4 Strategies For Teenagers To Get Through This School Year

By John Fletcher LPC


My how our world has changed in just the past 6 months! At that point the public was under the impression that the COVID-19 virus was something that was not worth worrying about and since then our country has experienced over 200,000 deaths, an almost nation-wide lockdown, economic turmoil, racial tensions, and to cap these past 6 months off our kids have been subjected to distance learning for their schooling. Regardless of the political, medical, and social opinions that many may have about this situation, the reality is that our kids are challenged with spending this current school year learning from home. To say the least, this is even now becoming a real struggle for many students and their families on many fronts and this brief blog is designed to focus on how students can survive and hopefully even thrive in a learning environment that is by its very nature counter-productive according to most learning styles.


So here are some strategies that will help your schooler get through each day with the minimal amount of stress.


First, while engaged in online classes, use as many of your 5 senses as possible throughout the learning day as part of your experience. Even the most ardent gamer will tell you that sitting in front of a computer screen for hours at a time will produce real exhaustion. This is because only one sense, sight, is being used during the gaming experience. Any student who spends the entire day staring at a computer screen will experience significant exhaustion by the end of the school day. I believe that many students, and teachers especially, will run the risk of experiencing total burnout by the beginning of November of this school year.


When the brain is exhausted it ceases to learn and retain information. In an effort to avoid this state, the brain will derail the focus onto other things which stimulate the brain and students will become quickly distractible and impulsive from boredom and exhaustion. On the other hand, students who incorporate other senses into their learning day will experience much less exhaustion. This includes walking around the room and using hearing instead of just sight to learn information. Taking notes, especially for those who usually don’t, can be exhilarating to the brain in its desire to learn. Eating healthy snacks during class as long as it tastes good and is filling incorporates other parts of the brain without interfering with the ability to learn.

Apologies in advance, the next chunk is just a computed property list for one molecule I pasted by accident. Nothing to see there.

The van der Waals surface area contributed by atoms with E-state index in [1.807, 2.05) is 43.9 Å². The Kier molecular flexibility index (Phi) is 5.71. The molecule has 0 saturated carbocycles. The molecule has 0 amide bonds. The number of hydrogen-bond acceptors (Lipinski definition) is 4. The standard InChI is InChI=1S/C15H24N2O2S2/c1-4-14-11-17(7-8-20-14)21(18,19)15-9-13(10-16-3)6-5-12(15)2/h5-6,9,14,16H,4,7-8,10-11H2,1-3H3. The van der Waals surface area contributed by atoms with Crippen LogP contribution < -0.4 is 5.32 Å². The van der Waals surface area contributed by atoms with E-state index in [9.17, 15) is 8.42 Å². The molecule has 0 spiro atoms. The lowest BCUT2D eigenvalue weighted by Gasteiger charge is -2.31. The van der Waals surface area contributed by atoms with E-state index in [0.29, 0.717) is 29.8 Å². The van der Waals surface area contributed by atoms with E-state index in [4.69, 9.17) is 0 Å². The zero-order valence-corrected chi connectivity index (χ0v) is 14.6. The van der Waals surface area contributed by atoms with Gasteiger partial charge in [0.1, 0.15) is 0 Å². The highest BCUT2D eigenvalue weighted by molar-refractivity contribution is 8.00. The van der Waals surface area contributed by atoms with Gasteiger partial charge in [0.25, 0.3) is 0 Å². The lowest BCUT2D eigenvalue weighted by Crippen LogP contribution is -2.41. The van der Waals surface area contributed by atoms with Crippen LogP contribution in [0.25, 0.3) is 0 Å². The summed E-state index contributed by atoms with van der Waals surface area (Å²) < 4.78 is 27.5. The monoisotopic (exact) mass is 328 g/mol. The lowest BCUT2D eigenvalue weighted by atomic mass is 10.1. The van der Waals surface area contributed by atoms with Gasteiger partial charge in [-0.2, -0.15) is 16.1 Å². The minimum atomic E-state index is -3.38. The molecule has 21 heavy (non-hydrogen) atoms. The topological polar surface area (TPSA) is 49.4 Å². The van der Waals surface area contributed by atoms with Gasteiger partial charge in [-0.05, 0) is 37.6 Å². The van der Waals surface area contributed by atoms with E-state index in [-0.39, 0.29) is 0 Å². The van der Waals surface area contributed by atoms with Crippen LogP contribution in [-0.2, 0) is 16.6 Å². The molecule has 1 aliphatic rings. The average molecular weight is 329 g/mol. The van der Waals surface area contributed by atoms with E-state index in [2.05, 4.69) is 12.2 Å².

Families with multiple students might find this more difficult to accomplish but hooking up the chromebook to a big screen tv produces a different, less tiring, form of light and the eyes are not as focused on such a small area. The vast majority of students will find that their desire to participate in the class discussion greatly suffers during distance learning. Making yourself talk, contribute and ask questions during class will also exercise other parts of the brain.


The more of our senses that we use in learning allows information to be stored and accessed easier at later times. Secondly, self care outside of school time is crucial to getting through this year. Kids, especially teenagers, should be kicked out of the house immediately after school to get outside. This accomplishes a couple of different objectives.